DNA Can Discern Between Two Quantum States, Research Shows
ScienceDaily (Mar. 31, 2011) — Do the principles of quantum mechanics apply to biological systems? Until now, says Prof. Ron Naaman of the Institute's Chemical Physics Department (Faculty of Chemistry), both biologists and physicists have considered quantum systems and biological molecules to be like apples and oranges. But research he conducted together with scientists in Germany, which appeared recently in Science, shows that a biological molecule -- DNA -- can discern between quantum states known as spin.
New research shows that a biological molecule -- DNA -- can discern between quantum states known as spin. (Credit: © Rodolfo Clix / Fotolia)
Quantum phenomena, it is generally agreed, take place in extremely tiny systems -- single atoms, for instance, or very small molecules. To investigate them, scientists must usually cool their material down to temperatures approaching absolute zero. Once such a system exceeds a certain size or temperature, its quantum properties collapse, and "every day" classical physics takes over. Naaman: "Biological molecules are quite large, and they work at temperatures that are much warmer than the temperatures at which most quantum physics experiments are conducted. One would expect that the quantum phenomenon of spin, which exists in two opposing states, would be scrambled in these molecules -- and thus irrelevant to their function."
But biological molecules have another property: they are chiral. In other words, they exist in either "left-" or "right-handed" forms that can't be superimposed on one another. Double-stranded DNA molecules are doubly chiral -- both in the arrangement of the individual strands and in the direction of the helices' twist. Naaman knew from previous studies that some chiral molecules can interact in different ways with the two different spins. Together with Prof. Zeev Vager of the Particle Physics and Astrophysics Department, research student Tal Markus, and Prof. Helmut Zacharias and his research team at the University of Münster, Germany, he set out to discover whether DNA might show some spin-selective properties.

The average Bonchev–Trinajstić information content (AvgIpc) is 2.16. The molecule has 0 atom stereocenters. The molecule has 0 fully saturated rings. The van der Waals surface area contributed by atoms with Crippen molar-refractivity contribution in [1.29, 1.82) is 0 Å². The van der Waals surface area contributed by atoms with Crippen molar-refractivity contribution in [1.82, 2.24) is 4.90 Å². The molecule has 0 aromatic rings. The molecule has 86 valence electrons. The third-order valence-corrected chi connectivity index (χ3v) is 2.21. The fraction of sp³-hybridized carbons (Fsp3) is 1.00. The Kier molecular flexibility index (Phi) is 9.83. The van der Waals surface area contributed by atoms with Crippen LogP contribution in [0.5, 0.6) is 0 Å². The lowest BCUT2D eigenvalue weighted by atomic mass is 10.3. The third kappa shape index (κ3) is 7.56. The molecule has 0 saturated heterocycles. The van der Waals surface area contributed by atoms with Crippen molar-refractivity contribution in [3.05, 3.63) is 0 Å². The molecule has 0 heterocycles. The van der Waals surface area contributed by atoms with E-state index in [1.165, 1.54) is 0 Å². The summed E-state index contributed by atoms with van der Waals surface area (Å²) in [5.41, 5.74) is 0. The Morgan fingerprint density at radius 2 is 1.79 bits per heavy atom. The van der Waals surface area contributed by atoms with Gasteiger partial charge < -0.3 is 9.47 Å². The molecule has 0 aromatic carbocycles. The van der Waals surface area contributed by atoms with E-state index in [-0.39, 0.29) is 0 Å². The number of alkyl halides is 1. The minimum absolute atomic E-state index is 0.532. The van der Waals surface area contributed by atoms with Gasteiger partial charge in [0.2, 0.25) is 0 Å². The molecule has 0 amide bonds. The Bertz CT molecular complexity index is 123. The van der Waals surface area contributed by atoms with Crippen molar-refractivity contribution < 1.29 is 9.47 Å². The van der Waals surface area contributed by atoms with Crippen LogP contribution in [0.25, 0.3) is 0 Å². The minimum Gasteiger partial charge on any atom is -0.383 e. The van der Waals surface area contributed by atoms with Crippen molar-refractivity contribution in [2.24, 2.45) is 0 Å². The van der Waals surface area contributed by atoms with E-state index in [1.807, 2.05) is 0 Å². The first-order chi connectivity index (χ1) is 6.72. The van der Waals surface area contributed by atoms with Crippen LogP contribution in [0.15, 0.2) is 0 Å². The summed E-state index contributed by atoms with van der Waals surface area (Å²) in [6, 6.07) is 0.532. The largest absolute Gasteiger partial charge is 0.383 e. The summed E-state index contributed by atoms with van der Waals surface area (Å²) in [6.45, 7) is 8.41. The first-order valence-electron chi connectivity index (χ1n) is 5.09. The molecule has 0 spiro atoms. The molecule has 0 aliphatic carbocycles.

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Science 18 February 2011:
Vol. 331 no. 6019 pp. 894-897
Spin Selectivity in Electron Transmission Through Self-Assembled Monolayers of Double-Stranded DNA
B. Göhler1, V. Hamelbeck1, T. Z. Markus2, M. Kettner1, G. F. Hanne1, Z. Vager3, R. Naaman2,*, and H. Zacharias1
1Physikalisches Institut, Westfälische Wilhelms-Universität Münster, D-48149 Münster, Germany.
2Department of Chemical Physics, Weizmann Institute, Rehovot 76100, Israel.
3Department of Particle Physics and Astrophysics, Weizmann Institute, Rehovot 76100, Israel.
*To whom correspondence should be addressed. E-mail: firstname.lastname@example.org
In electron-transfer processes, spin effects normally are seen either in magnetic materials or in systems containing heavy atoms that facilitate spin-orbit coupling. We report spin-selective transmission of electrons through self-assembled monolayers of double-stranded DNA on gold. By directly measuring the spin of the transmitted electrons with a Mott polarimeter, we found spin polarizations exceeding 60% at room temperature. The spin-polarized photoelectrons were observed even when the photoelectrons were generated with unpolarized light. The observed spin selectivity at room temperature was extremely high as compared with other known spin filters. The spin filtration efficiency depended on the length of the DNA in the monolayer and its organization.